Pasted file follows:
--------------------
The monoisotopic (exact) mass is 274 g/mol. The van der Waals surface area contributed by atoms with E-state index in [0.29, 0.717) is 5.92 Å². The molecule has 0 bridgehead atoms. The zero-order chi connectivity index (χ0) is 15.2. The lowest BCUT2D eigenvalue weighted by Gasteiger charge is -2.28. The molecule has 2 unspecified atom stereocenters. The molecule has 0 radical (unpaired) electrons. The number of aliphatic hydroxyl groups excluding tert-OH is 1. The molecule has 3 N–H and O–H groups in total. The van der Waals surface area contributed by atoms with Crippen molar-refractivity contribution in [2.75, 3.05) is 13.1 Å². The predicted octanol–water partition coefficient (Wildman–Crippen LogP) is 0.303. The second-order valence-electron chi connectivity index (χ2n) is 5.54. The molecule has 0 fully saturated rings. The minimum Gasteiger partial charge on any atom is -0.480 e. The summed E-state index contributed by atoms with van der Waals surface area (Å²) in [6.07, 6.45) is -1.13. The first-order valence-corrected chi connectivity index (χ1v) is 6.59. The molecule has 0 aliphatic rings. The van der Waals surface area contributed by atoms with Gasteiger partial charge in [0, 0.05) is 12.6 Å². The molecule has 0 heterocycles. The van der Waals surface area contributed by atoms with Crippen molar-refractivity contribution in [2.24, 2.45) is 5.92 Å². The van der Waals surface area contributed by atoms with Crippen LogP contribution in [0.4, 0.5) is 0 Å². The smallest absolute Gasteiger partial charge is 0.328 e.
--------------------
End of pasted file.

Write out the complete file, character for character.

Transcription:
The monoisotopic (exact) mass is 274 g/mol. The van der Waals surface area contributed by atoms with E-state index in [0.29, 0.717) is 5.92 Å². The molecule has 0 bridgehead atoms. The zero-order chi connectivity index (χ0) is 15.2. The lowest BCUT2D eigenvalue weighted by Gasteiger charge is -2.28. The molecule has 2 unspecified atom stereocenters. The molecule has 0 radical (unpaired) electrons. The number of aliphatic hydroxyl groups excluding tert-OH is 1. The molecule has 3 N–H and O–H groups in total. The van der Waals surface area contributed by atoms with Crippen molar-refractivity contribution in [2.75, 3.05) is 13.1 Å². The predicted octanol–water partition coefficient (Wildman–Crippen LogP) is 0.303. The second-order valence-electron chi connectivity index (χ2n) is 5.54. The molecule has 0 fully saturated rings. The minimum Gasteiger partial charge on any atom is -0.480 e. The summed E-state index contributed by atoms with van der Waals surface area (Å²) in [6.07, 6.45) is -1.13. The first-order valence-corrected chi connectivity index (χ1v) is 6.59. The molecule has 0 aliphatic rings. The van der Waals surface area contributed by atoms with Gasteiger partial charge in [0, 0.05) is 12.6 Å². The molecule has 0 heterocycles. The van der Waals surface area contributed by atoms with Crippen molar-refractivity contribution in [2.24, 2.45) is 5.92 Å². The van der Waals surface area contributed by atoms with Crippen LogP contribution in [0.4, 0.5) is 0 Å². The smallest absolute Gasteiger partial charge is 0.328 e.